•       Qualified in accordance with AEC-Q100
•       Ambient operating temperature: -40 °C to +105 °C
•       High-speed SPI interface

+++

About NXP Semiconductors
NXP Semiconductors N.V. enables secure connections for a smarter world, advancing solutions that make lives easier, better, and safer. As the world leader in secure connectivity solutions for embedded applications, NXP is driving innovation in the automotive, industrial & IoT, mobile, and communication infrastructure markets. Built on more than 60 years of combined experience and expertise, the company has approximately 30,000 employees in more than 30 countries and posted revenue of $9.41 billion in 2018. Find out more at www.nxp.com

One thought on “NXP First to Receive Common Criteria Certification for Standalone V2X Secure Element”

Leave a Reply

featured blogs
May 29, 2020
Each industry has its own standards and requirements that components must meet in order to be considered usable for that industry. There are some tests that are common between industries, such as outgassing, but more often than not there are going to be different requirements...
May 29, 2020
[From the last episode: We reviewed our tour of IoT and cloud computing.] We'€™ve talked about conventional computing, so now we'€™re going to look at a new computing application that'€™s taking the industry by storm: machine learning. We did a quick overview a long tim...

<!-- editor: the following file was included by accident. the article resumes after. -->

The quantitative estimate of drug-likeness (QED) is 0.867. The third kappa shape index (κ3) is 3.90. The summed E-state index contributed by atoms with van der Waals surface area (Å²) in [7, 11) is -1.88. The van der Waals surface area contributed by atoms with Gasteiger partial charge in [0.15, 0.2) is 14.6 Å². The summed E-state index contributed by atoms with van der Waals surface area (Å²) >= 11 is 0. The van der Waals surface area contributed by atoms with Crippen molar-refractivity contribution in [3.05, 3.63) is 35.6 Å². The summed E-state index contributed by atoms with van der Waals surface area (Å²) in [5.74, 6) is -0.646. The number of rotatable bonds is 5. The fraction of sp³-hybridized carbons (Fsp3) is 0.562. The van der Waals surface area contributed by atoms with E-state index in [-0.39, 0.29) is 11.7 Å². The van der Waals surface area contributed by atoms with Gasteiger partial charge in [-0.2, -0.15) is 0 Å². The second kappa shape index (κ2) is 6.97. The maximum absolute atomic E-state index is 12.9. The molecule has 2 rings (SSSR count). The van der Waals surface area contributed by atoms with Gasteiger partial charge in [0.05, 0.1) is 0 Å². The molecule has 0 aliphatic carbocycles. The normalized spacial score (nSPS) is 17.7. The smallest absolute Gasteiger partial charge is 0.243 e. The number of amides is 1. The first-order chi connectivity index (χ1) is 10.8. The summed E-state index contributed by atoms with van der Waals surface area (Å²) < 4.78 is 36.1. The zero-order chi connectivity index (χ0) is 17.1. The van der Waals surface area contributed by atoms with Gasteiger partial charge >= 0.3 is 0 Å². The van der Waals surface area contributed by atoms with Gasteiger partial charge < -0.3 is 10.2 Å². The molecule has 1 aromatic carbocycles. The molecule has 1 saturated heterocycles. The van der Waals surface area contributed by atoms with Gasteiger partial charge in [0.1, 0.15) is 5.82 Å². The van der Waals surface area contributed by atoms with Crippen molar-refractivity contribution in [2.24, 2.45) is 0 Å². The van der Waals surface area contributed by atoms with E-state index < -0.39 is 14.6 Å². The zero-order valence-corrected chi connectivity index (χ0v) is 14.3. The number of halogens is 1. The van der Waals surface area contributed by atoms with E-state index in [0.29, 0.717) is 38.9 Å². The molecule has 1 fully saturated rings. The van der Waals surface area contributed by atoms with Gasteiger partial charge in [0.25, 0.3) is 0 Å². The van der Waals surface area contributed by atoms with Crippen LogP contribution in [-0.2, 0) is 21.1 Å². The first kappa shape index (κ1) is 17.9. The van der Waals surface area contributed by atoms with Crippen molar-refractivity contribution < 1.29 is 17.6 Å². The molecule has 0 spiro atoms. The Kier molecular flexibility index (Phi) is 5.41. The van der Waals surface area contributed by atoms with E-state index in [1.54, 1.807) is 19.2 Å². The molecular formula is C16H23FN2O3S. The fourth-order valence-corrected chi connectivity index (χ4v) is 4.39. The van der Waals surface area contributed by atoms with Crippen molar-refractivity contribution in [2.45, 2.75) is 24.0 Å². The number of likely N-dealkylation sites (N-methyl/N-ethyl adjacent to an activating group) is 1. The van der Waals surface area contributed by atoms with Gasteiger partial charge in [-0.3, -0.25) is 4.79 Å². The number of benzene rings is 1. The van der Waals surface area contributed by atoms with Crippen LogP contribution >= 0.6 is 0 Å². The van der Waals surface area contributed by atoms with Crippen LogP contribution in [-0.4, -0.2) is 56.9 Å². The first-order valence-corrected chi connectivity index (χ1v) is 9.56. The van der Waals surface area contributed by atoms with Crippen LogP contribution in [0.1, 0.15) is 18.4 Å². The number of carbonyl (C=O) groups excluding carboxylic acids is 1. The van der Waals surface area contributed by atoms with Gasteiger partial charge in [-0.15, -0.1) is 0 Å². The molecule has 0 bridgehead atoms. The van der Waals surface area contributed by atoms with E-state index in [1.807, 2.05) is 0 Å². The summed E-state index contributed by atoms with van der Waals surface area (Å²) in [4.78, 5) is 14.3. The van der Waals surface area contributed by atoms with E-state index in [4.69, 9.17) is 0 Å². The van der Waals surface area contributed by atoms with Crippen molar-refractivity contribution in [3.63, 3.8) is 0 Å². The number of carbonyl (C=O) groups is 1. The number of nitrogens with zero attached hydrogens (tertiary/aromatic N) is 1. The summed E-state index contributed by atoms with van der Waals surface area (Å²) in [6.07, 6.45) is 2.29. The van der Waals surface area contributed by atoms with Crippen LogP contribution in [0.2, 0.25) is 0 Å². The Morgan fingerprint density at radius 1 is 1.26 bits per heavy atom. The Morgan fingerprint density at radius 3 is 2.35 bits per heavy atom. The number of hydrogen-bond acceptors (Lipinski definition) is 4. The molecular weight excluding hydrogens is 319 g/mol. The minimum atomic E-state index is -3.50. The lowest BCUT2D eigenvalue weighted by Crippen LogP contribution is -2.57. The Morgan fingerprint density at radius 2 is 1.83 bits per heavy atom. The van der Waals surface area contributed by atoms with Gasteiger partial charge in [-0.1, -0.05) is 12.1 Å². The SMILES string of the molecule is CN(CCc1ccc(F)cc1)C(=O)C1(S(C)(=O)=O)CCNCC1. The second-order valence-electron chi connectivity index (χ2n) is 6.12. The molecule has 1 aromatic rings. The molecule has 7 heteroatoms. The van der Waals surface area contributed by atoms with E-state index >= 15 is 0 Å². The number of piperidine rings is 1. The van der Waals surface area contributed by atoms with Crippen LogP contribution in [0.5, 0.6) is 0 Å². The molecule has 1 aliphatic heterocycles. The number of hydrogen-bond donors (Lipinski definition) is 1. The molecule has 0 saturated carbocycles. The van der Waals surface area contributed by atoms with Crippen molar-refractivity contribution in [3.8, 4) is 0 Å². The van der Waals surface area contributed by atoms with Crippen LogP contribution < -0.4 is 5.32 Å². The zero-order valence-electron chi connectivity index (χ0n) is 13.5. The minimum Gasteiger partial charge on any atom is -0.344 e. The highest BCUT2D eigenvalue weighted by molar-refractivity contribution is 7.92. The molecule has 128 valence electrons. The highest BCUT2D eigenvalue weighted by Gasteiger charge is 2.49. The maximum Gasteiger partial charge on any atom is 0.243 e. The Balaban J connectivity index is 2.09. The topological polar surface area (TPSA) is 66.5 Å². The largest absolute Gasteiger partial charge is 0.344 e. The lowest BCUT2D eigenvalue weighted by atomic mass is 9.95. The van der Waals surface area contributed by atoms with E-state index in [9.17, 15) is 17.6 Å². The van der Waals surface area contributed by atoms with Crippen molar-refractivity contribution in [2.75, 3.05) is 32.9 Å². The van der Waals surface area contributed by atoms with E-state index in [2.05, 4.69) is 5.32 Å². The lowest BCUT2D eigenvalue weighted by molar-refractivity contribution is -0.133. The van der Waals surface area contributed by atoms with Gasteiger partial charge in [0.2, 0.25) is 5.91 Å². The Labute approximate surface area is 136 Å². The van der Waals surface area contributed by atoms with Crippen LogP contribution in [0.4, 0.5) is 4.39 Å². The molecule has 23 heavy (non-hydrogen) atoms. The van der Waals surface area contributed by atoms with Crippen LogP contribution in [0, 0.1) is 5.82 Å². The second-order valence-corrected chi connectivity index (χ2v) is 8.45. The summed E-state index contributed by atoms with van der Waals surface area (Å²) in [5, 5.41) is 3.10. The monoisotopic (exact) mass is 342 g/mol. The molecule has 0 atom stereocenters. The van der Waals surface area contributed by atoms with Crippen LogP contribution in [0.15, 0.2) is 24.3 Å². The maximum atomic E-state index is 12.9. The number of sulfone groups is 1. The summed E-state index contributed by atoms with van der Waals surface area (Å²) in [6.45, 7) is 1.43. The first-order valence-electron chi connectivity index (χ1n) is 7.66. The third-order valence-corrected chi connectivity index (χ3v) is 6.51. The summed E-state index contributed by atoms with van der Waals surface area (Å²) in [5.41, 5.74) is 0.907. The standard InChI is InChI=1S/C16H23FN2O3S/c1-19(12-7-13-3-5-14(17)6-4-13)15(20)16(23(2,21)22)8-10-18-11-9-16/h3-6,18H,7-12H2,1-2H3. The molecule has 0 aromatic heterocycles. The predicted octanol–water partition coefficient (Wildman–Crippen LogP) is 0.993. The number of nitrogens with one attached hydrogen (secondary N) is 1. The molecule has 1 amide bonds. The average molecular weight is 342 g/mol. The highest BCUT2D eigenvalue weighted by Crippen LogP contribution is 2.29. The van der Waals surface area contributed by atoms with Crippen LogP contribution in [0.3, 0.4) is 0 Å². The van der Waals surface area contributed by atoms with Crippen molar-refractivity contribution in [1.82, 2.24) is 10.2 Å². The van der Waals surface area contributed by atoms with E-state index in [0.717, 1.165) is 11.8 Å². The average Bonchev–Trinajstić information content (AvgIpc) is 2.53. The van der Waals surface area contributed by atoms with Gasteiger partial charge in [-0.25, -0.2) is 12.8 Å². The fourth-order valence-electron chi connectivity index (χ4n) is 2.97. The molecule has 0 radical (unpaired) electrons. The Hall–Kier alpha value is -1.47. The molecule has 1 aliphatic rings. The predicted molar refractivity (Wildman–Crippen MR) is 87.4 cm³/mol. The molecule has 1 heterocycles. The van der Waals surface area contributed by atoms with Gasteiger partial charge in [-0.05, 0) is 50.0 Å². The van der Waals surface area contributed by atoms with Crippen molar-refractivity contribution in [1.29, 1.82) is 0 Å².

May 29, 2020
AI is all around us, but what is it exactly? For curious minds, this series of blogs explores the fundamental building blocks of AI, which together build the AI solutions we see today and that will enable the products we will enjoy tomorrow. This blog throws light on Supervis...
May 27, 2020
Could life evolve on ice worlds, ocean worlds, ocean worlds covered in ice, halo worlds that are tidally locked with their sun, and rogue worlds without a sun? If so, what sort of life might it be?...

Featured Video

DesignWare 112G Ethernet PHY IP Insertion Loss Capabilities

Sponsored by Synopsys

This video shows the performance results of the Synopsys 112G PHY receiver to varying amounts of channel insertion loss. The IP meets the standards requirements. With leading power, performance, and area, the IP is available in a range of FinFET processes for high-performance.

Click here for more information

Featured Paper

Energy-Saving Piezo Haptic Driver is the Touch Sensor's Best Friend

Sponsored by Maxim Integrated

Haptic sensing technology, with its ability to render complex tactile experiences, is becoming popular in portable applications. Excessive power dissipation is a concern with current piezo haptic drivers' implementations. Although the piezoelectric actuator represents a capacitive load, considerable power is dissipated to drive it. This design solution reviews the shortcomings of current piezo haptic driver implementations and introduces a novel, regenerative, boost converter-based implementation that minimizes power dissipation, helping maximize the battery life of portables.

Click here to download the whitepaper